The one hour rule is separate from the 4 hour one.  The one hour says that one shouldn’t eat/drink anything except water for 30-60 minutes after taking thyroid medications.   In other words, one shouldn’t take their thyroid med with coffee (though I’ve known people who did) or take it with breakfast, etc.  

Sometimes, I think most doctors don’t have a clue about the meds they prescribe.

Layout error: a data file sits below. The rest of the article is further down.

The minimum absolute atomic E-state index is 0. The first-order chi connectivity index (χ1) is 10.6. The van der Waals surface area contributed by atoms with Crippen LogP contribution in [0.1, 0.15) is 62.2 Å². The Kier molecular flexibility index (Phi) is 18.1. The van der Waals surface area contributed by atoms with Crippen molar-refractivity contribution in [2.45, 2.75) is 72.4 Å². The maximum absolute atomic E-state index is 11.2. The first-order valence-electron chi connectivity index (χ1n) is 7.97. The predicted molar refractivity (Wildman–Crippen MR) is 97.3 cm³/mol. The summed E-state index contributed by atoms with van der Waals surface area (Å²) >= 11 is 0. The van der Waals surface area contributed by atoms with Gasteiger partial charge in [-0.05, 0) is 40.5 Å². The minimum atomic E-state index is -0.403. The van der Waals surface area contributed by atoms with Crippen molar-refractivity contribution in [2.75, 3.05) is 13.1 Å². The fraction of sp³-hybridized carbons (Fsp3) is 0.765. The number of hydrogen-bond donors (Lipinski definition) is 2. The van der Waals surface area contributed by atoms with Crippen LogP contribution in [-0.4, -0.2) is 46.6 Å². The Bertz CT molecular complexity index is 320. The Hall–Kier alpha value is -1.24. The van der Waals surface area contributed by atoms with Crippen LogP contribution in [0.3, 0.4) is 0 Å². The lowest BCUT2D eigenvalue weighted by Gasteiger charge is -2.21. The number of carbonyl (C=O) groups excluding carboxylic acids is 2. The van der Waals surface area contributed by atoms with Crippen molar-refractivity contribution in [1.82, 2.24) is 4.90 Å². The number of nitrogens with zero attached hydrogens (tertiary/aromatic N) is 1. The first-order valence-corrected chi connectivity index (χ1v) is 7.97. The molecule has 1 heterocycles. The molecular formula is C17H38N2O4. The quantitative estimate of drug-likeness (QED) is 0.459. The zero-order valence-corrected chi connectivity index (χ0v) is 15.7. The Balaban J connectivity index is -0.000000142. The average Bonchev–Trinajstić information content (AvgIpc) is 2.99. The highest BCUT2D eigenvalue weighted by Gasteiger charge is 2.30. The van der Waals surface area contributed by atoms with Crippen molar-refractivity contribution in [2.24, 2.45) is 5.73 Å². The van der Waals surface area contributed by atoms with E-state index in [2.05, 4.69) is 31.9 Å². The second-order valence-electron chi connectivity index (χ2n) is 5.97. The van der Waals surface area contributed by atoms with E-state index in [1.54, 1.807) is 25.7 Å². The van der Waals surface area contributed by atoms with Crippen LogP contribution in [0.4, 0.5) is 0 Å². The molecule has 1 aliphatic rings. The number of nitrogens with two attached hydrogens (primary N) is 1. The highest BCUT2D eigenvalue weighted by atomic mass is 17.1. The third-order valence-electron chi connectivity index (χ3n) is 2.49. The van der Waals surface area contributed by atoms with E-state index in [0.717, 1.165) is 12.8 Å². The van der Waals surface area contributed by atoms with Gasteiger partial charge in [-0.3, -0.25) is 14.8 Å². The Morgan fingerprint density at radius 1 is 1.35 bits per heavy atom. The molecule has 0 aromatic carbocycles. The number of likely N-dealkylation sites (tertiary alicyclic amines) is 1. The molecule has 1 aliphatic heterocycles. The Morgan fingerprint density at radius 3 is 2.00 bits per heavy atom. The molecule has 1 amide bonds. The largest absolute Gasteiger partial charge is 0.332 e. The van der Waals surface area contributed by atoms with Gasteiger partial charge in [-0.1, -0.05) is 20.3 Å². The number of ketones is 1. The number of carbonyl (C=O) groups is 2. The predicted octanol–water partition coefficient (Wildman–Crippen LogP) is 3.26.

Most of the time.  Actually, almost all of the time.  Doctors don't actually study a lot of pharmacology.  They have 4 years to learn organic chemistry and all the rest and the last two years to learn medicine, really.  They have to learn about everything, which nobody can really do.  Then they do a residency and after that, no matter how well or poorly they perform, they are allowed to practice with the only oversight being panels made up of fellow physicians who are members of the same union, the AMA and its local affiliates.  Law is the same, which I studied -- you have 3 years to learn everything, which you can't do.  The best you can do is get a taste of everything and then you can learn it more thoroughly after graduation if you want to, but if you're earning, why bother?  Specialists do get a more thorough taste, as they have to study another couple of years, but again, they aren't scientists, they are practitioners.  Pharmacists also don't study a whole lot of pharmacology.  They are mostly trained to take pills from a big bottle and put it in a little bottle, which is what they have to do at work.  The people who do know are the university research scientists we never meet or hear from until they leave when they discover something that might sell and form a small pharma company that eventually, if the drug seems to have promise, sell to a large pharma company who claims to have invented the thing.  Take the vaccines -- we call it J&J, but it was actually developed by a company they own, a foreign company named Jahnssen or something like that.  Moderna is a small company that did invent its vaccine, but with research mostly done at NIH which they were allowed to take with them for free and are now rich.  But they can't make a whole lot of vaccine.  The Pfizer was invented by a small German company run by a husband and wife Turkish team who also learned from the NIH research called BioNTech.  But they aren't talking a whole lot, because they have patents to protect and liability to avoid.  What docs know is almost all from marketing people who are the sales staff for the pharma companies.  It is what it is.  It could be better, but the US is about making money and that's how it's set up.  Peace.